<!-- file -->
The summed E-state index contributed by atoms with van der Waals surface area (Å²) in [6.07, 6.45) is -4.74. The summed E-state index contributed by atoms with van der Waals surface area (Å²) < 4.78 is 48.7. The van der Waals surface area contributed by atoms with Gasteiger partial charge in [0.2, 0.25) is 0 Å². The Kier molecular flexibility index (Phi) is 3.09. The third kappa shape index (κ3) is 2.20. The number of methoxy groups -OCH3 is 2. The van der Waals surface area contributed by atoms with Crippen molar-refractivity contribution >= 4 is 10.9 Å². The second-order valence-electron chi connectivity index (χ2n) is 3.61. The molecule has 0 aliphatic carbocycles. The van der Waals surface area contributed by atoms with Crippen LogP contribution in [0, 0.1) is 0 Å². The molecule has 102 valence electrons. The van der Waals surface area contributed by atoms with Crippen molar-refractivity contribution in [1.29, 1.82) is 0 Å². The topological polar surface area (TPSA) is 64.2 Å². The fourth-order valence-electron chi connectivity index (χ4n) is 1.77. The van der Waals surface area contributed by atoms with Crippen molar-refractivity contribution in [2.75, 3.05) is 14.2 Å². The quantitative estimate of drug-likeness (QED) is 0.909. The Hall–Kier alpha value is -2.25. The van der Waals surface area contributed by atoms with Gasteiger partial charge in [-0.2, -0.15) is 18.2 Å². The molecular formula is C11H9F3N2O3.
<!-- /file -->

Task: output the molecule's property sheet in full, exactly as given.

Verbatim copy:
The summed E-state index contributed by atoms with van der Waals surface area (Å²) in [6.07, 6.45) is -4.74. The summed E-state index contributed by atoms with van der Waals surface area (Å²) < 4.78 is 48.7. The van der Waals surface area contributed by atoms with Gasteiger partial charge in [0.2, 0.25) is 0 Å². The Kier molecular flexibility index (Phi) is 3.09. The third kappa shape index (κ3) is 2.20. The number of methoxy groups -OCH3 is 2. The van der Waals surface area contributed by atoms with Crippen molar-refractivity contribution >= 4 is 10.9 Å². The second-order valence-electron chi connectivity index (χ2n) is 3.61. The molecule has 0 aliphatic carbocycles. The van der Waals surface area contributed by atoms with Crippen LogP contribution in [0, 0.1) is 0 Å². The molecule has 102 valence electrons. The van der Waals surface area contributed by atoms with Crippen molar-refractivity contribution in [1.29, 1.82) is 0 Å². The topological polar surface area (TPSA) is 64.2 Å². The fourth-order valence-electron chi connectivity index (χ4n) is 1.77. The van der Waals surface area contributed by atoms with Crippen molar-refractivity contribution in [2.75, 3.05) is 14.2 Å². The quantitative estimate of drug-likeness (QED) is 0.909. The Hall–Kier alpha value is -2.25. The van der Waals surface area contributed by atoms with Gasteiger partial charge in [-0.2, -0.15) is 18.2 Å². The molecular formula is C11H9F3N2O3.